R2 Saundarya Apartments
Nandavanam, Thiruvananthapuram
(Environmental Expert Member: Kerala Groundwater Authority; Chairman: Indian Biodiversity Forum)


Mr.Shashi Tharoor

Afras Ventures
230 Park Avenue, Suite 2525
New York, NY 10169

Dear Mr Tharoor,

I have read with interest your response to the Plachimada Struggle Solidarity Committee’s criticism of your being in a PR project of the Coca Cola company in India, in Hindu and the full text on a web site that carries  your PR material. I do not have a grain of opposition to your being in the cola PR outfit, for it is natural for people like to you to be in places like that. However, I am writing this public response to you in order to address the misinformation contained in your letter, outdoing even the PR staff of the company, and the unwarranted sweeping remarks you have made on Kerala development. Continue Reading »


Fishy Tharoor

Among the “high profile” candidates in the upcoming Lok Sabha elections, much touted and vaunted by the media is the former career diplomat, Shashi Tharoor. Tharoor, a prolific writer of fiction and commentaries, spent nearly three decades in the United Nations; infact his final “claim to fame” vis-a-vis the UN was his bid to become the secretary general of the organisation. He lost the bid to Ban Ki Moon of South Korea. Continue Reading »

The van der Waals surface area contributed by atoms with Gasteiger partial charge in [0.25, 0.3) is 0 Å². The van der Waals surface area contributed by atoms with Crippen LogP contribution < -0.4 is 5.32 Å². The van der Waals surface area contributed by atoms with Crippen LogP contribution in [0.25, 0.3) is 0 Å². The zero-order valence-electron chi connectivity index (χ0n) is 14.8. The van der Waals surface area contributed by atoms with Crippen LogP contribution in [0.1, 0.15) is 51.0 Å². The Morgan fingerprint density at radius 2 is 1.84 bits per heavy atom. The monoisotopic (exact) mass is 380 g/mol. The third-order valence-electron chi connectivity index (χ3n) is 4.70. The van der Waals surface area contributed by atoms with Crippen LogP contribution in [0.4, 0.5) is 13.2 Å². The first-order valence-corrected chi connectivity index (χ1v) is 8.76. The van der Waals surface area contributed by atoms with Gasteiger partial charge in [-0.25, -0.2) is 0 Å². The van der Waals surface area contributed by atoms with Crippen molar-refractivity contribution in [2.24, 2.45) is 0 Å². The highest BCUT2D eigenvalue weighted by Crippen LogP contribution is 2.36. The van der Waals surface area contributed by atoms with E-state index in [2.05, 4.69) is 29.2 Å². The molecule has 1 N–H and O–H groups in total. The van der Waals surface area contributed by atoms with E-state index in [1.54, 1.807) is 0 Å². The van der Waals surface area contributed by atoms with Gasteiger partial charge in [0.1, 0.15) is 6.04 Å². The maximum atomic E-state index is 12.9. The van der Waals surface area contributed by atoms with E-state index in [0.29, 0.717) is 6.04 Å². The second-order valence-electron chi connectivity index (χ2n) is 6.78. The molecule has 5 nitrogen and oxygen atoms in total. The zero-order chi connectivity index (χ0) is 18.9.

The agitation by residents of Plachimada in Kerala’s Palakkad district and nearby villages against the multinational giant Coca Cola is 2,500 days old. It thus becomes the longest popular struggle in the State’s history.

The MNC set up the Plachimada plant in 1999. As the factory depleted and polluted their water sources, the villagers, mainly Adivasis, began an agitation on April 22, 2002, with a symbolic blockade and continuous picketing.

When the panchayats stepped in to protect the interests of the villagers, the company dragged it into costly legal proceedings that extended all the way to the Supreme Court.
Eventually, however, the company had to shut down the plant as the State Pollution Control Board and the panchayats refused licences for continued working.

Mylamma, an Adivasi woman who emerged as the leading spokesperson of the Adivasis, has since died.